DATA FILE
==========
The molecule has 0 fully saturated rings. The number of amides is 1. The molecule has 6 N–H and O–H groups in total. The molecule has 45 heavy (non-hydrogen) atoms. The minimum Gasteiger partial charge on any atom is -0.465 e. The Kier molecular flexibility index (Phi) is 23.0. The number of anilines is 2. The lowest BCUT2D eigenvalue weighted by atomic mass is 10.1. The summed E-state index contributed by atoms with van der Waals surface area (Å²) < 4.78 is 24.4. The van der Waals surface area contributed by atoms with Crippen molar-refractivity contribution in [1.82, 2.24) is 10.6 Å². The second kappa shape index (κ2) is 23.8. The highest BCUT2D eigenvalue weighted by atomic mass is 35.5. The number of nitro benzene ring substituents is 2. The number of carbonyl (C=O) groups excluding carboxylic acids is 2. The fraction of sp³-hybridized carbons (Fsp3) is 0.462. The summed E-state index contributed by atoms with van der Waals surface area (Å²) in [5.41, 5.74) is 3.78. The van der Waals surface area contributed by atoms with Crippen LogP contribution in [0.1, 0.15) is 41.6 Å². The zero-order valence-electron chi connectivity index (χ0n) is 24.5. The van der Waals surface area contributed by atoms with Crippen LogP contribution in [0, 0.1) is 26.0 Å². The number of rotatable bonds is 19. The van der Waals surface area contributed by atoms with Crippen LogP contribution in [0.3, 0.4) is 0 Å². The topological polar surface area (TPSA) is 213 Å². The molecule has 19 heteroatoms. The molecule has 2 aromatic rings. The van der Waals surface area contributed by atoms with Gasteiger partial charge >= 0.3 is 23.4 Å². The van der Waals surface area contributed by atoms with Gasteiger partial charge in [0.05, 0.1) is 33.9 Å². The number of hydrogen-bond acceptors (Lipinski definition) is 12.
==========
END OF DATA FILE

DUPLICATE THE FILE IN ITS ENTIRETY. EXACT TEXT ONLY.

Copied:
The molecule has 0 fully saturated rings. The number of amides is 1. The molecule has 6 N–H and O–H groups in total. The molecule has 45 heavy (non-hydrogen) atoms. The minimum Gasteiger partial charge on any atom is -0.465 e. The Kier molecular flexibility index (Phi) is 23.0. The number of anilines is 2. The lowest BCUT2D eigenvalue weighted by atomic mass is 10.1. The summed E-state index contributed by atoms with van der Waals surface area (Å²) < 4.78 is 24.4. The van der Waals surface area contributed by atoms with Crippen molar-refractivity contribution in [1.82, 2.24) is 10.6 Å². The second kappa shape index (κ2) is 23.8. The highest BCUT2D eigenvalue weighted by atomic mass is 35.5. The number of nitro benzene ring substituents is 2. The number of carbonyl (C=O) groups excluding carboxylic acids is 2. The fraction of sp³-hybridized carbons (Fsp3) is 0.462. The summed E-state index contributed by atoms with van der Waals surface area (Å²) in [5.41, 5.74) is 3.78. The van der Waals surface area contributed by atoms with Crippen LogP contribution in [0.1, 0.15) is 41.6 Å². The zero-order valence-electron chi connectivity index (χ0n) is 24.5. The van der Waals surface area contributed by atoms with Crippen LogP contribution in [0, 0.1) is 26.0 Å². The number of rotatable bonds is 19. The van der Waals surface area contributed by atoms with Crippen LogP contribution in [0.3, 0.4) is 0 Å². The topological polar surface area (TPSA) is 213 Å². The molecule has 19 heteroatoms. The molecule has 2 aromatic rings. The van der Waals surface area contributed by atoms with Gasteiger partial charge >= 0.3 is 23.4 Å². The van der Waals surface area contributed by atoms with Gasteiger partial charge in [0.05, 0.1) is 33.9 Å². The number of hydrogen-bond acceptors (Lipinski definition) is 12.